In Leon's company, it seemed that anything might be possible
Invited talk presented at the April 2019 Meeting of the American Physical Society, Denver, in the session, Honoring Leon Lederman.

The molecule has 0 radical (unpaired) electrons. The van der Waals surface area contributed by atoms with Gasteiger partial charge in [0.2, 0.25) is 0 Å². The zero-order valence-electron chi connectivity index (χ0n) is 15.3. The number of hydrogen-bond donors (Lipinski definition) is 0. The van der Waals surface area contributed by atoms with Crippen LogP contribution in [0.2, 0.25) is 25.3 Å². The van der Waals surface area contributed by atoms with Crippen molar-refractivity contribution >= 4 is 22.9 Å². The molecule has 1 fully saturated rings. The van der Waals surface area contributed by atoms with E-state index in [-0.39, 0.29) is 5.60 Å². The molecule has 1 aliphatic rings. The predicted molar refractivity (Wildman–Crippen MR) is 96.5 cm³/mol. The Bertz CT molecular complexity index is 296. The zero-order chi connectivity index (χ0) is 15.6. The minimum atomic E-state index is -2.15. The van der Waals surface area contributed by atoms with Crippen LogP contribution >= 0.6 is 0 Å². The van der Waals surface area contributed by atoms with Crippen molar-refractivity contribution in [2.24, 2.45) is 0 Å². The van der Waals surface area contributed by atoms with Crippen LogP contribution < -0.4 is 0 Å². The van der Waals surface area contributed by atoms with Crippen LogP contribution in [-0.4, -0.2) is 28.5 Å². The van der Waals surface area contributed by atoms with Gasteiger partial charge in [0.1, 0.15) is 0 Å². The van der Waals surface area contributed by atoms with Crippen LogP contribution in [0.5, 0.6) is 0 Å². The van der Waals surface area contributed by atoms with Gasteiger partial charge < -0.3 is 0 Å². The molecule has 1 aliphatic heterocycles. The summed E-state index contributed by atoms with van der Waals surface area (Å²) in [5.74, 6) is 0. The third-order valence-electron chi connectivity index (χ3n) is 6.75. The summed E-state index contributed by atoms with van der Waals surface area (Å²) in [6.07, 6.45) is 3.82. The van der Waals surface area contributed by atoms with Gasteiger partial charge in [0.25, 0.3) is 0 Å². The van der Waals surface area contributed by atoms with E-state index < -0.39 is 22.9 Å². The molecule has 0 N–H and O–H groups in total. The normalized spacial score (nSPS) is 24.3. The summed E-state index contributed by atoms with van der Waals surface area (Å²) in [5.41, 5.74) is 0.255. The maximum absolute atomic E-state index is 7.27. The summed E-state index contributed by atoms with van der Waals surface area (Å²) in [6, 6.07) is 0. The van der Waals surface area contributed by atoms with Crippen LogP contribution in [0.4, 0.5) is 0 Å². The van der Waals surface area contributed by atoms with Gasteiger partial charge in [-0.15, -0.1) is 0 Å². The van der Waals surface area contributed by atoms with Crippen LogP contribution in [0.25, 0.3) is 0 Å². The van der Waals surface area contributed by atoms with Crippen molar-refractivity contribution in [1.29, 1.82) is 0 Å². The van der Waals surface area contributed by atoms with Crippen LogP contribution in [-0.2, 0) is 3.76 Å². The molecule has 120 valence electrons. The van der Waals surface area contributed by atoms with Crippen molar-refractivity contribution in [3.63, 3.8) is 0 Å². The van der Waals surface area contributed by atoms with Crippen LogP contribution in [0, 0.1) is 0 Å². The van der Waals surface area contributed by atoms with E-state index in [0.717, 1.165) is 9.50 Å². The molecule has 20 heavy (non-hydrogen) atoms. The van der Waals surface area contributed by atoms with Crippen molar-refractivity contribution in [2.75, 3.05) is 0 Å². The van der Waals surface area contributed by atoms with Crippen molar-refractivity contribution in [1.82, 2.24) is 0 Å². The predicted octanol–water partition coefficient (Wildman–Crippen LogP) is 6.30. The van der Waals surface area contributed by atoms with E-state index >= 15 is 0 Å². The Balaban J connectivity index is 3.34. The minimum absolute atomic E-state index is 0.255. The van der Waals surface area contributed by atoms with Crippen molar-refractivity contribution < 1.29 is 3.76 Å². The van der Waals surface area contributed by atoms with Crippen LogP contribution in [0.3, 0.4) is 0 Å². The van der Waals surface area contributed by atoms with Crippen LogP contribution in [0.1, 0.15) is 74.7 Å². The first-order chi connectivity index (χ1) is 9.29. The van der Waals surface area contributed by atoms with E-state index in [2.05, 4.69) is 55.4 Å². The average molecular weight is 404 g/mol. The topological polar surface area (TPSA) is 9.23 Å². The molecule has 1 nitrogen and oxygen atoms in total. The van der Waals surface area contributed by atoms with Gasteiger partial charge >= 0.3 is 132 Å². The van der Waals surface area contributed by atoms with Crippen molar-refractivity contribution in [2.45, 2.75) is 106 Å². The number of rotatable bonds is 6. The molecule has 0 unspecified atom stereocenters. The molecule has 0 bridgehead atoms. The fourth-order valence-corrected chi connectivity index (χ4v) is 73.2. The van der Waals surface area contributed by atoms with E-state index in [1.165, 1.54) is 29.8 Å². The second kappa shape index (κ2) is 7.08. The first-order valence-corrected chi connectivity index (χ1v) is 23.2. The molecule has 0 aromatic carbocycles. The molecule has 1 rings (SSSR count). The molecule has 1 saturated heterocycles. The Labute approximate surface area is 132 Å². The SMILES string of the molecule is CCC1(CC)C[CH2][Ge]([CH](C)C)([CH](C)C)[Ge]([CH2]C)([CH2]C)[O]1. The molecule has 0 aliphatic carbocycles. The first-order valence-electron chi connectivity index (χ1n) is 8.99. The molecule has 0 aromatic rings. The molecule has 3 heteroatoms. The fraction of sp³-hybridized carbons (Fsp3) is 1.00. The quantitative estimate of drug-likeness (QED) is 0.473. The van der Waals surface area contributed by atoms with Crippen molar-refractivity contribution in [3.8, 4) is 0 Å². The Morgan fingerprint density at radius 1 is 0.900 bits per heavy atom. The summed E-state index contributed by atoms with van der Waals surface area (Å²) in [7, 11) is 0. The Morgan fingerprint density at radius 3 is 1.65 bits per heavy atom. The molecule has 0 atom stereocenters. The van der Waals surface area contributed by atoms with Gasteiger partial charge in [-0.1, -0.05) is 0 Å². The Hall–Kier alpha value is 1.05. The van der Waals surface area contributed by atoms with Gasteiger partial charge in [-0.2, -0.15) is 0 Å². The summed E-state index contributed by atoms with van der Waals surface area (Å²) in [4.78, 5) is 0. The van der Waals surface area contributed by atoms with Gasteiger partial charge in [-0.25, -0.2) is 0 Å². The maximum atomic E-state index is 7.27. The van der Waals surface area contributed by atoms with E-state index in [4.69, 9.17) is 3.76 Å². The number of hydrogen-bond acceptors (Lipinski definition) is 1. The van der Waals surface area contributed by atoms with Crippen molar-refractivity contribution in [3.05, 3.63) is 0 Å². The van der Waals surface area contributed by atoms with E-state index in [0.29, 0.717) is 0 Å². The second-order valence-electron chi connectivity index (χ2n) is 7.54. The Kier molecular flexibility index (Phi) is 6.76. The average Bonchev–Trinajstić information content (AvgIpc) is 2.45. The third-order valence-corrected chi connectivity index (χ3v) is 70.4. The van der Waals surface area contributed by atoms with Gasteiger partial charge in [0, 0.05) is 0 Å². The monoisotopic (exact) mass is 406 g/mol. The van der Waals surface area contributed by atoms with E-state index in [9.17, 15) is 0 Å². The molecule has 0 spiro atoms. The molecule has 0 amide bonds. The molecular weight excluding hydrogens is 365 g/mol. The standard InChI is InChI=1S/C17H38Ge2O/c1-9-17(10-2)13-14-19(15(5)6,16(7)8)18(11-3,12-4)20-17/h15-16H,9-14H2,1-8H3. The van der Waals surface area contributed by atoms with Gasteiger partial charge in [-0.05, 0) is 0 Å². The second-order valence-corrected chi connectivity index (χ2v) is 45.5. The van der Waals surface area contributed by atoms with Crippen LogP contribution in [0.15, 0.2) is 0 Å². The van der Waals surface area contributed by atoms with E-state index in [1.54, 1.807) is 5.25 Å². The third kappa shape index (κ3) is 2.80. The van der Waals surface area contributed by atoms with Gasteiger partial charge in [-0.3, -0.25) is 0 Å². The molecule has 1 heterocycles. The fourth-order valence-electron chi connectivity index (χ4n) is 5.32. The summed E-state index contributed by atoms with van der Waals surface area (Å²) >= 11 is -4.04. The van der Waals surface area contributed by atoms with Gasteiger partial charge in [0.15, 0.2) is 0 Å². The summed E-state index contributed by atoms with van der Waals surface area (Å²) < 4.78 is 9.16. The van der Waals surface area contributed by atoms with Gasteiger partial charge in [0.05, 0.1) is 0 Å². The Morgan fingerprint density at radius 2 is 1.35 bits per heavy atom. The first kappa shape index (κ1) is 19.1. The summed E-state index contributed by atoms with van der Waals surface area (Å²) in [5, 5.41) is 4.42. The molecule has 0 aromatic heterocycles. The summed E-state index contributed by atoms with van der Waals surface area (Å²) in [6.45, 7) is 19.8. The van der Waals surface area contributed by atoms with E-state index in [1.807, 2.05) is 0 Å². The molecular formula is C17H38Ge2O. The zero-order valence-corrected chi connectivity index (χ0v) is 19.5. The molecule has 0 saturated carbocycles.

Leon Lederman was an early and vigorous advocate for the "Truly National Laboratory," realized as the Fermi National Accelerator Laboratory in Batavia, Illinois. He led a series of influential experiments at the new laboratory that culminated in the discovery of the Upsilon particles, bound states of a new fifth quark, b, and its antiparticle. Lederman served as Fermilab's director from 1978 to 1989, a decisive period for the construction of the Tevatron superconducting synchrotron and its exploitation as a proton–antiproton collider. This talk will focus on Leon's time as Director and his contributions to Fermilab's science and spirit.